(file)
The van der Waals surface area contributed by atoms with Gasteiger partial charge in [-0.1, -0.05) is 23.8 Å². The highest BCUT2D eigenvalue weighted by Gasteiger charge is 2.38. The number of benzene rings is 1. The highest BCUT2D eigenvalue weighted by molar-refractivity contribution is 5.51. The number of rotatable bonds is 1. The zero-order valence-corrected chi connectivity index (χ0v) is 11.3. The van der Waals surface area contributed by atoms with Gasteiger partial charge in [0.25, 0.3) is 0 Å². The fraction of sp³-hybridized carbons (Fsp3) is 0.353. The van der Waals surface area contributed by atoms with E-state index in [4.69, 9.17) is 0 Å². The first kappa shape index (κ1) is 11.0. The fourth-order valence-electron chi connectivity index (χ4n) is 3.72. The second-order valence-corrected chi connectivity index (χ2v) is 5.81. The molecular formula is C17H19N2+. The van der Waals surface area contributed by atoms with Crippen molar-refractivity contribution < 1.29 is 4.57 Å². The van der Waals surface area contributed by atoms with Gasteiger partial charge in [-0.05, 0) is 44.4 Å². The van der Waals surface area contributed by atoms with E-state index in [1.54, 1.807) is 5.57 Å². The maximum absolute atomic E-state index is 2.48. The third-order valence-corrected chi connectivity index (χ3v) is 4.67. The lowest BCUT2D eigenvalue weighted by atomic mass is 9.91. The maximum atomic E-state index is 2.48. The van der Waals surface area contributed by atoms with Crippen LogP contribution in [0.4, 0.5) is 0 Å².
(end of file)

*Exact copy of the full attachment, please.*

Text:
The van der Waals surface area contributed by atoms with Gasteiger partial charge in [-0.1, -0.05) is 23.8 Å². The highest BCUT2D eigenvalue weighted by Gasteiger charge is 2.38. The number of benzene rings is 1. The highest BCUT2D eigenvalue weighted by molar-refractivity contribution is 5.51. The number of rotatable bonds is 1. The zero-order valence-corrected chi connectivity index (χ0v) is 11.3. The van der Waals surface area contributed by atoms with Gasteiger partial charge in [0.25, 0.3) is 0 Å². The fraction of sp³-hybridized carbons (Fsp3) is 0.353. The van der Waals surface area contributed by atoms with E-state index in [4.69, 9.17) is 0 Å². The first kappa shape index (κ1) is 11.0. The fourth-order valence-electron chi connectivity index (χ4n) is 3.72. The second-order valence-corrected chi connectivity index (χ2v) is 5.81. The molecular formula is C17H19N2+. The van der Waals surface area contributed by atoms with Crippen molar-refractivity contribution < 1.29 is 4.57 Å². The van der Waals surface area contributed by atoms with Gasteiger partial charge in [-0.05, 0) is 44.4 Å². The van der Waals surface area contributed by atoms with E-state index in [1.54, 1.807) is 5.57 Å². The maximum absolute atomic E-state index is 2.48. The third-order valence-corrected chi connectivity index (χ3v) is 4.67. The lowest BCUT2D eigenvalue weighted by atomic mass is 9.91. The maximum atomic E-state index is 2.48. The van der Waals surface area contributed by atoms with Crippen LogP contribution in [0.4, 0.5) is 0 Å².